And this brings me to the films of Robert Bresson, which almost always conclude with some kind of deus ex machina. Or rather, the ending invokes divine intervention without dramatising it explicitly, as in The Trial of Joan of Arc, excerpted above. God does not actually appear; the contradiction is not actually resolved. It is up to the viewer to complete the story by making the requisite leap of faith (or not, according to one's personal beliefs). In Bresson’s earlier films, this invocation is presented as, generally, successful. Whether or not we choose to believe in it, the protagonists of his films experience that transformation as real. This is, as I understand it, the meaning of the empty stake revealed as the smoke clears in the clip above, which recalls – the comparison would be anathema to Bresson, but is irresistible precisely because of that – the empty cloak of the slain Obi-Wan Kenobi in Star Wars.

This is a kind of negative theology. God is not a presence in Bresson’s films. He does not appear as a character, wheeled in from above, and therefore inevitably trivialised. He is instead manifest by His absence. He is arbitrary in cinematic terms as well as in narrative terms: that is, he is a non-diegetic effect, and as such, is associated with similarly non-diegetic cinematic effects, notably music, which in Bresson is often confined to the climax of the film.

This sounds like a radical Augustinian, Protestant theology, and Bresson’s background was Catholic, but perhaps of a Jansenist persuasion: that is, from a group within Catholicism that emphasised the unmotivated nature of divine grace, and the consequent inability of man to ever earn it. This allies him with Pascal, among others, for whom divine grace can never be an effect with a human (or a scientific) cause, and thus divine intervention can never be necessary in narrative terms.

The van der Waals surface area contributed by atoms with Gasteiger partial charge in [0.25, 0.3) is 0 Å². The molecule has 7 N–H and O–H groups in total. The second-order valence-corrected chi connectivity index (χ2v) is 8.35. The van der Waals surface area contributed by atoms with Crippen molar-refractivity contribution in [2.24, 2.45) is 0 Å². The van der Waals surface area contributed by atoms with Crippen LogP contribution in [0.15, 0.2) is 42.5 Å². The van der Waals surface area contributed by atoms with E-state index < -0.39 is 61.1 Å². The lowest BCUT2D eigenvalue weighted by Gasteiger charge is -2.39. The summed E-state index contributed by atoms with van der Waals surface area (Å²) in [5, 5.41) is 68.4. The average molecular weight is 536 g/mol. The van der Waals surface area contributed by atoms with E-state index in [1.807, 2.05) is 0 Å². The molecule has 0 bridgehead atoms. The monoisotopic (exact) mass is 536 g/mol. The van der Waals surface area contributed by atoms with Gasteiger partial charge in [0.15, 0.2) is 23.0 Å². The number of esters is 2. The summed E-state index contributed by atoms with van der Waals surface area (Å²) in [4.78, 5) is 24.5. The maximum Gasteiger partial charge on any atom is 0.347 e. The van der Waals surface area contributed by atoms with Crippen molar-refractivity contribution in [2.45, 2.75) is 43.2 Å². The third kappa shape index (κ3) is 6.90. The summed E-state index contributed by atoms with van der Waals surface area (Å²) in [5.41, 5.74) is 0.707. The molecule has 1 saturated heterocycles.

In Bresson’s later films, this negative theology is taken to its pessimistic conclusion. These films are about failed attempts to invoke transcendence, most obviously in Lancelot du Lac, which begins with the return of Arthur’s knights from their unsuccessful quest for the Holy Grail. Here the Grail is, like the ritual of communion (itself, in Catholic theology, a miraculous, inexplicable transformation), a kind of metonymic substitute for the Body of Christ, and thus a symbol of divine immanence. But in the world of Lancelot du Lac, as in Bresson’s subsequent films, the divine presence is always out of reach.

'Lancelot du Lac' film poster

[Continues in the next post:]

2 comments:

plumeofwords said...

Very interesting post. As someone who never saw the first released version of Blade Runner, but only the director's cut, I thought I'd offer my viewing experience. I didn't find the film confusing, and didn't doubt that Ford's character was the protagonist (although I'd agree that his character was morally ambiguous, which I liked). But I have just watched the first commercial release version you posted and was struck by a significant difference: in the case of the director's cut, I interpreted the ending as meaning Ford's character was actually an android as well, a sense that seems to be absent in the commercial ending. His dreams about the horse, and his contemplation of the origami horse, seemed to point to this in the DC. Perhaps this was a very personal response, but on my first viewing it seemed justified (it's a few years ago now, so I can't remember the other aspects I saw as 'clues' all that clearly.) Thus, I found the DC ending to be a revelation.

Jonathan Walker said...

I think that your interpretation is correct, although I suspect it was a post facto one applied retrospectively by Scott when revising the film. It's valid though, because if one asks, 'How does this proposition affect our understanding of what has gone before?', its consequences are interesting, or at least they do not undermine the film's integrity, as the original ending does.

Hence I think the revised version of the film is superior, but I am nonetheless interested in the whole history of the 'tacked-on happy ending', which is stereotypically imposed against the director's wishes by a studio executive, who thus neatly occupies a deus ex machina role within the economy of the film's production (she comes in right at the end and imposes her will).

Since I am fond of counter-intuitive thinking, I wanted to start with the question, 'What positive meaning might such a tacked-on ending express?', or 'How might it possess its own integrity?', or even 'How might it express a higher truth about the way in which we experience our life as / through stories?'

Bresson is a particularly interesting case study, first because the aesthetic of his films is so resolutely anti-Hollywood, and secondly because his endings are never really happy in any conventional sense, but they nonetheless violate the internal logic of the stories they conclude. It's like they combine the worst of both approaches: the misery of death and imprisonment joined with the violent wrench of discontinuity.